Michigan spotted wing Drosophila report for June 24, 2014
First catches of spotted wing Drosophila are two weeks later than this time last year. Traps should be deployed already; protect ripening berries.
This is the first weekly report of the Michigan State University Extension spotted wing Drosophila (SWD) statewide monitoring effort for 2014. Our network of traps across more than 80 sites was checked during the week of June 15 and has revealed the first activity of this pest in Michigan this year. These same traps were checked the week before and no SWD were found, but over the past week traps placed at the edge of berry crop plantings and in adjacent areas have detected some activity of male, 5 total, and female, 21 total, SWD in four southwest Michigan counties: Berrien, VanBuren, Allegan, and Ottawa. As of yet, no SWD has been reported in southeast, west central, or northern Michigan this year, but monitoring is underway in those regions as well.
This first catch is a few weeks later than in 2012 or 2013, however, at some of the sites where SWD were trapped the flies are somewhat more abundant than first captures in previous years. Scouts, crop consultants, and growers should be on alert for this pest as their susceptible fruit crops start to ripen. SWD can only infest berries when they are ripening or ripe, so currently the focus of SWD monitoring and management efforts should be on ripening strawberries and early summer raspberries. In addition to the use of monitoring traps to detect the adult flies, a simple salt solution (1 cup of salt per gallon of water) can be used to assess fruit for larval infestation. As blueberry, cherry and other susceptible crops ripen, growers will need to make management decisions based on fly activity and crop ripeness stage.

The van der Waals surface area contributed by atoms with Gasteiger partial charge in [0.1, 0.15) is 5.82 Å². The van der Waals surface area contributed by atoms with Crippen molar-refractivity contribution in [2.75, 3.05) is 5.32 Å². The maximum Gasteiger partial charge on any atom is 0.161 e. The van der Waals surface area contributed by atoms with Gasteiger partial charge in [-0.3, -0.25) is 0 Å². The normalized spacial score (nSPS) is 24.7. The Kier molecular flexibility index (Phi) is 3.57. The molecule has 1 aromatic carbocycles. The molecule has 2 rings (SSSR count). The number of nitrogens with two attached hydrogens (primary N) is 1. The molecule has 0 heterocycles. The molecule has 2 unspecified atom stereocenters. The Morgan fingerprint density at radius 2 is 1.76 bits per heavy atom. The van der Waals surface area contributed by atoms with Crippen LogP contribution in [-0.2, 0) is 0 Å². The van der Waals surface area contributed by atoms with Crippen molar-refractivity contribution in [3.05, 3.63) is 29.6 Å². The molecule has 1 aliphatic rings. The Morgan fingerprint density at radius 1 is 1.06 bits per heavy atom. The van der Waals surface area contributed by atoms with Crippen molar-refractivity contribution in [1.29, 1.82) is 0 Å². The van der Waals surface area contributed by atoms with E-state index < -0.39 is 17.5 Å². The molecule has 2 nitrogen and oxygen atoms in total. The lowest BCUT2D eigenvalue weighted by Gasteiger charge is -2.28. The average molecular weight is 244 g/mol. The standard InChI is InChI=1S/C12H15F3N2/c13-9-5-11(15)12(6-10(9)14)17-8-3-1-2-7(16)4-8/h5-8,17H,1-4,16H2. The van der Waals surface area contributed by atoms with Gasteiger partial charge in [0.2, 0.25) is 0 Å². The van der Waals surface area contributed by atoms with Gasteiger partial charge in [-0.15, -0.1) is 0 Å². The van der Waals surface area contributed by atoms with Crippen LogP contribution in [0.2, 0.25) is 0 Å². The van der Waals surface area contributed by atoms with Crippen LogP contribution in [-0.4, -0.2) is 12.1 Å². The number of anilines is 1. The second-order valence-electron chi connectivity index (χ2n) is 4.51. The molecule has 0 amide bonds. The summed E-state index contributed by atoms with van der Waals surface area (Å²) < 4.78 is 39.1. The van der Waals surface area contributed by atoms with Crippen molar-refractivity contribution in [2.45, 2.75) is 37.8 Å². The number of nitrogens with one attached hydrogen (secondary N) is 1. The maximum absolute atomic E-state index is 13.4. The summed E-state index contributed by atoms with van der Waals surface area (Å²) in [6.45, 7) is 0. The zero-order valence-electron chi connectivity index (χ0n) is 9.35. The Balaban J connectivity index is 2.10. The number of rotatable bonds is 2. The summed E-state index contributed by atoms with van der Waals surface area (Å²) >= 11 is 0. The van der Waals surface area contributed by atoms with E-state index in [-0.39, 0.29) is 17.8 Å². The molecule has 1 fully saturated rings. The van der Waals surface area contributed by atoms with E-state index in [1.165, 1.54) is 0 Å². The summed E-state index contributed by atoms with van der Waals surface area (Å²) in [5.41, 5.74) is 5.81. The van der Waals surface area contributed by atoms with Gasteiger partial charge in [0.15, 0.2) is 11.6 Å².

For more information on SWD monitoring and management strategies, and to read past reports, visit Michigan State University‘s spotted wing Drosophila website.
The weekly SWD statewide monitoring report has been funded through Project GREEEN and Michigan State University Extension. This output is generated through a network of MSU Extension field staff and campus specialists. We would like to acknowledge the following team members and thank them for their weekly scouting efforts and input into this report: Rufus Isaacs, Keith Mason, Steve VanTimmeren, Larry Gut, Peter McGhee, Michael Haas, Bob Tritten, Mark Longstroth, Brad Baughman, Carlos Garcia, Karen Powers and Nikki Rothwell.
Dr. Isaacs’ work is funded in part by MSU’s AgBioResearch.